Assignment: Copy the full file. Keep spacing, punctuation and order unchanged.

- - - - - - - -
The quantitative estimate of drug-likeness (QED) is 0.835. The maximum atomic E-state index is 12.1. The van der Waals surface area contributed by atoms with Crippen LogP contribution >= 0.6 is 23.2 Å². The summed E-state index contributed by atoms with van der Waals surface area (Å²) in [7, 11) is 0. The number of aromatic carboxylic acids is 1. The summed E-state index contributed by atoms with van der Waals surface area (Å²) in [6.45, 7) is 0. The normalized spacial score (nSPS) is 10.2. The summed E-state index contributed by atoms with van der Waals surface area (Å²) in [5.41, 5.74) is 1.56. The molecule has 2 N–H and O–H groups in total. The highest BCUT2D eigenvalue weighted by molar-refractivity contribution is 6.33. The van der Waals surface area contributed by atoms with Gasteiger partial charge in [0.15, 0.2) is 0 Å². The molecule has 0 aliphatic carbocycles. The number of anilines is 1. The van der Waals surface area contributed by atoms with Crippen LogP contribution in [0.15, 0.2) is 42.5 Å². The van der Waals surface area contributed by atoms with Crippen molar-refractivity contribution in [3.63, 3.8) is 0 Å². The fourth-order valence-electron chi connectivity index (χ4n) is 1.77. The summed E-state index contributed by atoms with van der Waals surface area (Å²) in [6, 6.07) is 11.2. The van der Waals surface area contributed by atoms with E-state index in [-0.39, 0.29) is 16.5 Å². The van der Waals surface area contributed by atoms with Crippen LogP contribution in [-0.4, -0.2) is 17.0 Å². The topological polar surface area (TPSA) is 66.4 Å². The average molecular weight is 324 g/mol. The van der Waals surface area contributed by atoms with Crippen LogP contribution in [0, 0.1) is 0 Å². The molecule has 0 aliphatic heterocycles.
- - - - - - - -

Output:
The quantitative estimate of drug-likeness (QED) is 0.835. The maximum atomic E-state index is 12.1. The van der Waals surface area contributed by atoms with Crippen LogP contribution >= 0.6 is 23.2 Å². The summed E-state index contributed by atoms with van der Waals surface area (Å²) in [7, 11) is 0. The number of aromatic carboxylic acids is 1. The summed E-state index contributed by atoms with van der Waals surface area (Å²) in [6.45, 7) is 0. The normalized spacial score (nSPS) is 10.2. The summed E-state index contributed by atoms with van der Waals surface area (Å²) in [5.41, 5.74) is 1.56. The molecule has 2 N–H and O–H groups in total. The highest BCUT2D eigenvalue weighted by molar-refractivity contribution is 6.33. The van der Waals surface area contributed by atoms with Gasteiger partial charge in [0.15, 0.2) is 0 Å². The molecule has 0 aliphatic carbocycles. The number of anilines is 1. The van der Waals surface area contributed by atoms with Crippen LogP contribution in [0.15, 0.2) is 42.5 Å². The van der Waals surface area contributed by atoms with Crippen molar-refractivity contribution in [3.63, 3.8) is 0 Å². The fourth-order valence-electron chi connectivity index (χ4n) is 1.77. The summed E-state index contributed by atoms with van der Waals surface area (Å²) in [6, 6.07) is 11.2. The van der Waals surface area contributed by atoms with E-state index in [-0.39, 0.29) is 16.5 Å². The van der Waals surface area contributed by atoms with Crippen LogP contribution in [-0.4, -0.2) is 17.0 Å². The topological polar surface area (TPSA) is 66.4 Å². The average molecular weight is 324 g/mol. The van der Waals surface area contributed by atoms with Crippen LogP contribution in [0, 0.1) is 0 Å². The molecule has 0 aliphatic heterocycles.